Fonterra and the Department of Conservation have signed a 10-year partnership to restore waterways in Northland, Waikato, Canterbury and Southland, with the dairy giant stumping up $20m – the largest ever corporate contribution to conservation work, according to Conservation Minister Dr Nick Smith.
“DOC and Fonterra working so closely together will come as a bit of a shock for some conservationists and farmers who see the two groups as protagonists and not partners. This is DOC wanting to help Fonterra succeed as New Zealand’s largest exporting business and major land user and Fonterra adding its muscle to DOC’s critical work caring for the natural environment."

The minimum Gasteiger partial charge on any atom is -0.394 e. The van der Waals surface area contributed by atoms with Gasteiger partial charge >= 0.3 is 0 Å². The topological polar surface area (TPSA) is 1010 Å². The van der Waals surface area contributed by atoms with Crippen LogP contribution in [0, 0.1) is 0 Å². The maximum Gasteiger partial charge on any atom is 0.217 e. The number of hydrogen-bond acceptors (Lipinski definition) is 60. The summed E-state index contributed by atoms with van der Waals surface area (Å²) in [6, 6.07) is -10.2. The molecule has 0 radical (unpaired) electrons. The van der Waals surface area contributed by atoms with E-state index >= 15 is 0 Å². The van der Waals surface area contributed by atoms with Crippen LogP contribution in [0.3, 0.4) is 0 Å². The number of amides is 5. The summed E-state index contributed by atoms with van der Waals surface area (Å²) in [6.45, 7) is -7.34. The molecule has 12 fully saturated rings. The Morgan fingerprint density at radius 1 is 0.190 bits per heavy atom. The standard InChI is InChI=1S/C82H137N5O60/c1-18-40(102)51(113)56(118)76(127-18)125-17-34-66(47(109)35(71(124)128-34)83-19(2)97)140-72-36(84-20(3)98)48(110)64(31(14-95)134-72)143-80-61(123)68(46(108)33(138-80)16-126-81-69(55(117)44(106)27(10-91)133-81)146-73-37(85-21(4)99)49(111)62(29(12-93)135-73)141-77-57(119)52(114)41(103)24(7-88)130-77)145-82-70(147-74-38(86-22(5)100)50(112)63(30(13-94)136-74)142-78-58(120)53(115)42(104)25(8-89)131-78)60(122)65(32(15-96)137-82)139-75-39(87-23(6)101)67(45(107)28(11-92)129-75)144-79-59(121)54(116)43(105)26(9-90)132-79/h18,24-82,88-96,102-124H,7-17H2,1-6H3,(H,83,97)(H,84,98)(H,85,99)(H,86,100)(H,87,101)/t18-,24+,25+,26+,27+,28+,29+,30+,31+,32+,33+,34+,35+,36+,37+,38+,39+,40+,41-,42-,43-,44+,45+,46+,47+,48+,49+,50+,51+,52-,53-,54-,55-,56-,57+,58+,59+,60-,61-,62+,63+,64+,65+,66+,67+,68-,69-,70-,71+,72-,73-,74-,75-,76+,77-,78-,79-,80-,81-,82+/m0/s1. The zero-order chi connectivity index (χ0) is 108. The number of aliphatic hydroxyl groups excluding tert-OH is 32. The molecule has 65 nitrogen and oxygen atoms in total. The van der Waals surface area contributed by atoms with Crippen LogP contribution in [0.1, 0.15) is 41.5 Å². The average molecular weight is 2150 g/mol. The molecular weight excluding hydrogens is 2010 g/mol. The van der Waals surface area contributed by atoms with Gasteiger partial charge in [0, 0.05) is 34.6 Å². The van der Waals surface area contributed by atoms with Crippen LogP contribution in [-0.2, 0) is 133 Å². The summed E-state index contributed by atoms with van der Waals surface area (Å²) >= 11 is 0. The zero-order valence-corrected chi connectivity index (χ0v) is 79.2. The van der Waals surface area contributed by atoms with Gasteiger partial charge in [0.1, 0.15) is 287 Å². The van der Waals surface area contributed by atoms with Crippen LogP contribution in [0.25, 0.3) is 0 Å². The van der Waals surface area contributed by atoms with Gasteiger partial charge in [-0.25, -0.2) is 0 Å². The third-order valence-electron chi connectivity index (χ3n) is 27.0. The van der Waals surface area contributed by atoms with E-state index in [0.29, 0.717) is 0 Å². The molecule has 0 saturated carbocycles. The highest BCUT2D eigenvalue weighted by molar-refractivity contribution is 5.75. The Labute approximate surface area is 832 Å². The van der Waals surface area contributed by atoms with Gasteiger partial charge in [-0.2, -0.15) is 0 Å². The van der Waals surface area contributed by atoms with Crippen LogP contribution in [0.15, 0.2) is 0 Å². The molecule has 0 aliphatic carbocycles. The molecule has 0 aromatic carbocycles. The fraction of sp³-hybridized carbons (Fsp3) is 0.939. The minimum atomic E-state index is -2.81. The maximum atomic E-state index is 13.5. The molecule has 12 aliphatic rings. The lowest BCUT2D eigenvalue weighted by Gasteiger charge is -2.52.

Smith said the money would fund a massive programme to be undertaken with communities to restore wetland habitats, better control nutrients, reduce pests and weeds and enhance native wildlife.
“The investment is important but the partnership is even more significant. The greatest benefit from this DOC/Fonterra agreement is getting conservationists and farmers side-by-side in their local communities doing the practical work to improve waterways.
“The $20 million over 10 years is committed to five sensitive catchments – the Kaipara Harbour in Northland, the Firth of Thames and the Areare, Ruatuna and Rotomanuka Peat Lakes in Waikato, Lake Ellesmere in Canterbury and Waituna Lagoon in Southland.”
The next step will be forming local teams of farmers, conservationists, local authorities and iwi to develop action plans for each water body. The focus is on improving water quality and enhancing the habitat for native species like mudfish, bittern, fernbirds and long-finned eel.
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